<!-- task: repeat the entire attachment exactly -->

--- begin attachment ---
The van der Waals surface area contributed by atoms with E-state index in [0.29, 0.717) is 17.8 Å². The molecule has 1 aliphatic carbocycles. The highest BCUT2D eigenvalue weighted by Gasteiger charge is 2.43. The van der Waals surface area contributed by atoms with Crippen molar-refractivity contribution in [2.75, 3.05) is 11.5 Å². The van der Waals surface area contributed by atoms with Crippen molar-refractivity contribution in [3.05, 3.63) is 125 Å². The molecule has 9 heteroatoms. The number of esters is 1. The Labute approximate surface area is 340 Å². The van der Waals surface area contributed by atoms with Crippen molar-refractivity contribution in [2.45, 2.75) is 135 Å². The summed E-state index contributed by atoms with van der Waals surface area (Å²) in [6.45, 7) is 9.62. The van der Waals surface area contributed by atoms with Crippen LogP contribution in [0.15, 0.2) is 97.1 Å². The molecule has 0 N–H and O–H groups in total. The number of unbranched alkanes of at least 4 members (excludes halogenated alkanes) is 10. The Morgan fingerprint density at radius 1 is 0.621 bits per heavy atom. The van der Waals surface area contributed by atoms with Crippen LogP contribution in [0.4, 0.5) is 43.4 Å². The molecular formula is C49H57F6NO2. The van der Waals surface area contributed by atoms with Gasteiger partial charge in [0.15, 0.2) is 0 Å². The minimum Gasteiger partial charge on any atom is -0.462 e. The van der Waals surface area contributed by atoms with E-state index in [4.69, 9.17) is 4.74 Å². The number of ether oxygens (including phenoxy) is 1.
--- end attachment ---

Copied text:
The van der Waals surface area contributed by atoms with E-state index in [0.29, 0.717) is 17.8 Å². The molecule has 1 aliphatic carbocycles. The highest BCUT2D eigenvalue weighted by Gasteiger charge is 2.43. The van der Waals surface area contributed by atoms with Crippen molar-refractivity contribution in [2.75, 3.05) is 11.5 Å². The van der Waals surface area contributed by atoms with Crippen molar-refractivity contribution in [3.05, 3.63) is 125 Å². The molecule has 9 heteroatoms. The number of esters is 1. The Labute approximate surface area is 340 Å². The van der Waals surface area contributed by atoms with Crippen molar-refractivity contribution in [2.45, 2.75) is 135 Å². The summed E-state index contributed by atoms with van der Waals surface area (Å²) in [6.45, 7) is 9.62. The van der Waals surface area contributed by atoms with Crippen LogP contribution in [0.15, 0.2) is 97.1 Å². The molecule has 0 N–H and O–H groups in total. The number of unbranched alkanes of at least 4 members (excludes halogenated alkanes) is 10. The Morgan fingerprint density at radius 1 is 0.621 bits per heavy atom. The van der Waals surface area contributed by atoms with Crippen LogP contribution in [0.4, 0.5) is 43.4 Å². The molecular formula is C49H57F6NO2. The van der Waals surface area contributed by atoms with Gasteiger partial charge in [0.15, 0.2) is 0 Å². The minimum Gasteiger partial charge on any atom is -0.462 e. The van der Waals surface area contributed by atoms with E-state index in [4.69, 9.17) is 4.74 Å². The number of ether oxygens (including phenoxy) is 1.